Somehow Martha, in the midst of grief and confusion over the death of her brother Lazarus, assumed that this terrible tragedy would not have occurred if Jesus had only been there to prevent it. Even her sister Mary would echo this same lament (v. 32). They had genuine faith in Jesus, but it became obscured by their feelings and preconceived notions of what Jesus should have done. Their understanding and trust were weak because of a vague understanding and knowledge of Jesus and His purposes.
First see in Martha’s lament that she acknowledged Jesus to be absolutely powerful and good, but she allowed her own desires to rule her feelings rather than yield to Christ and His purposes. At no time did Jesus promise that He would prevent the death of Lazarus by His Presence. As such, she had faith, but it was not mixed with revealed truth.
Earlier, she and her sister had sent word to Jesus that Lazarus was dying, no doubt intending for Jesus to come immediately. But instead of responding as they might have wished, He remained exactly where He was for two more days. He then revealed His purposes by saying, “This sickness is not unto death, but for the glory of God, that the Son of Man might be glorified through it” (v. 4). He also later told His disciples, “Lazarus is dead. And I am glad for your sakes that I was not there, that you may believe” (v.14). Jesus had very specific purposes in mind that would come as a result of the death of His dear friend. Completely counter to Martha’s wishes, He would not be there. In fact, He intended for Lazarus to die! His death would be a means of glory for God and Himself, and it would also be a means of strengthening the faith of Martha, Mary and the disciples.
Is it not true that we too have preconceived notions of how God should act in the events of our lives and the world around us? When this happens, we’re driven by our feelings, not truth. We have definite ideas of what God should do and not do. This becomes evident when we’re quick to attribute those things we consider good to God, but if something contrary to our desire happens, we often say, “Well God allowed it”. As if to imply that somehow God stepped out of the way and was not there. Isn’t that the same as saying, “Lord, if You had been here, this wouldn’t have happened”? But has God never promised us a life immune from grief, or difficulties? Has He ever said this world would be free of terrible tragedies?
Yes, like Martha, we have faith in God’s ability and His goodness, but faith must rest on truth, God’s revealed truth. He never said He would spare you this illness, or this death of a loved one, or this depression, or any other affliction you may be experiencing. But God did say, “I am the Lord and there is no other; I form the light and create darkness, I make peace and create calamity; I the Lord do all these things” (Isaiah 45:6-7). He said, “For My thoughts are not your thoughts, nor are your ways My ways” (Isaiah 55:8) and “All things work together for good to those who love God, to those who are the called according to His purpose” (Romans 8:28). Away with our feeble faith cry of “If only…” and let us submit ourselves to God’s holy and infinite wisdom and purposes for His children.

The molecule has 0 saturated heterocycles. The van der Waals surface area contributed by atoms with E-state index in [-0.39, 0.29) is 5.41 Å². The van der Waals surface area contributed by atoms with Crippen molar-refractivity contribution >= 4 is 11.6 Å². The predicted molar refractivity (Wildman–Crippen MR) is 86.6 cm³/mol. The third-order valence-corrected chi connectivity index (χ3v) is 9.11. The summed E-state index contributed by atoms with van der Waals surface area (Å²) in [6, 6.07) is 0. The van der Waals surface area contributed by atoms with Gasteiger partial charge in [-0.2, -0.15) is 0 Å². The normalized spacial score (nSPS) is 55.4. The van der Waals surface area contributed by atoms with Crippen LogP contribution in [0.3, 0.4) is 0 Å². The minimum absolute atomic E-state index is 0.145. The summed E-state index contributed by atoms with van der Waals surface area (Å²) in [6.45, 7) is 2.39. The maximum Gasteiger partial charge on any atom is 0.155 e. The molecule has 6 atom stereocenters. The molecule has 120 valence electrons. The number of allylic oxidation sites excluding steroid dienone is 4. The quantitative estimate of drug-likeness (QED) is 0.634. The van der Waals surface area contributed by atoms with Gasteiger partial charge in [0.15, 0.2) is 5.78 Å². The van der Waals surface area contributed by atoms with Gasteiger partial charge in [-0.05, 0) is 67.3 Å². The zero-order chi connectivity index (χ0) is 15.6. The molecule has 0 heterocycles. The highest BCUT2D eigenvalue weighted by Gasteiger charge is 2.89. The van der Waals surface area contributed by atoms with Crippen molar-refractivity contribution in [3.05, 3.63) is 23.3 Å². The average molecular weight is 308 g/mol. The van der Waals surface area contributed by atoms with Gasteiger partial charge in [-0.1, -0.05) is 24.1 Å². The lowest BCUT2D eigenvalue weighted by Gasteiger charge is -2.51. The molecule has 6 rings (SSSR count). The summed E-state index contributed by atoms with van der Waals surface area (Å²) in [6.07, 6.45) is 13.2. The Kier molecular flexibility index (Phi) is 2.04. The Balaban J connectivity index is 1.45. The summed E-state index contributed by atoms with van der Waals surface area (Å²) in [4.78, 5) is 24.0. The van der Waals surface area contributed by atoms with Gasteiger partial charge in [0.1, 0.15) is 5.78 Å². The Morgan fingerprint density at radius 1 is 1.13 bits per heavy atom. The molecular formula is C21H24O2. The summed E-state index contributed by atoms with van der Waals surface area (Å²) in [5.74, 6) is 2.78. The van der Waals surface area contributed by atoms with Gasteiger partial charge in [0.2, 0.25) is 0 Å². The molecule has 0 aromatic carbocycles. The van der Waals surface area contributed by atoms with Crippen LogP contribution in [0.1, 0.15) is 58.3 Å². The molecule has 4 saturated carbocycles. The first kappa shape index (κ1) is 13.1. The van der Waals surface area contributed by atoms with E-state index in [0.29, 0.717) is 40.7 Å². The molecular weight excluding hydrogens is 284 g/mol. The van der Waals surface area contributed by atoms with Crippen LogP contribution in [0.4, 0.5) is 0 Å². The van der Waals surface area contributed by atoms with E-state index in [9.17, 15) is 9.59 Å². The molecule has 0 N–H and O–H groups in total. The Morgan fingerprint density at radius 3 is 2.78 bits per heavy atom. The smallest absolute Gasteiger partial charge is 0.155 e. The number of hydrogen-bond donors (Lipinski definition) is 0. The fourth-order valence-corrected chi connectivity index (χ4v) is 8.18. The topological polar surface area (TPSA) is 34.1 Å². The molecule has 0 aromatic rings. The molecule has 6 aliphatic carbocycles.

Secondly, we can observe that Martha and Mary had very limited views of the Person of Jesus Christ. They knew Him as sent from God and the Son of God, but they still did not fully see Him as God Himself in the flesh. They somewhat superstitiously reasoned that Jesus must be bodily present in order to heal their brother, not fully knowing and believing that His divine powers reached beyond His physical Presence. They didn’t fully understand that His divine purposes went beyond their limited view and desires. Perhaps, because of His absence, they even thought of Him as cold and uncaring.
But when Jesus finally did arrive at their home and was told of the death of Lazarus, we read these very poignant words; “Jesus wept” (v.35). Now they could see in Jesus the supremely compassionate and caring character of God Himself in His tears. Now they could see that God in the Person of Jesus is a “merciful and faithful High Priest… for in that He Himself has suffered, being tempted, He is able to aid those who are tempted” (Hebrews 2:17-18). They would witness the life giving power of God Himself as Jesus spoke “Lazarus, come forth!” They would come to know that Jesus used the death of Lazarus to strengthen their faith in Him as the One in whom “dwells all the fullness of the Godhead bodily” (Colossians 2:9).
Whenever we have distressed and distorted understandings of God’s purposes in our lives, the cause can rightly be attributed to our weak views and understandings of the Person and the work of Jesus Christ. Jesus said, “He who has seen Me has seen the Father” (14:9). And so, when we believers say with the Apostle Paul that, “I live by faith in the Son of God, who loved me and gave Himself for me” (Galatians 3:20) in His dying for our sins, let us not separate this love and purpose from the love and purpose of God the Father Himself. Indeed, they are the same! And this is because “God was in Christ reconciling the world to Himself” (II Corinthians 5:19).
Jesus said this of believers, “My Father will love him, and We will come to him and make Our home with him” (John 14:23). Therefore, as believers, we need never say, “If only you had been here…”. Jesus is God and is always with us in the Person of the Holy Spirit. We can be assured that all of God’s workings in our lives and the world around us are for His glory and for the strengthening of our faith. We can know these things because God “has shone in our hearts to give the light of the knowledge of the glory of God in the face of Jesus Christ” (II Corinthians 4:6).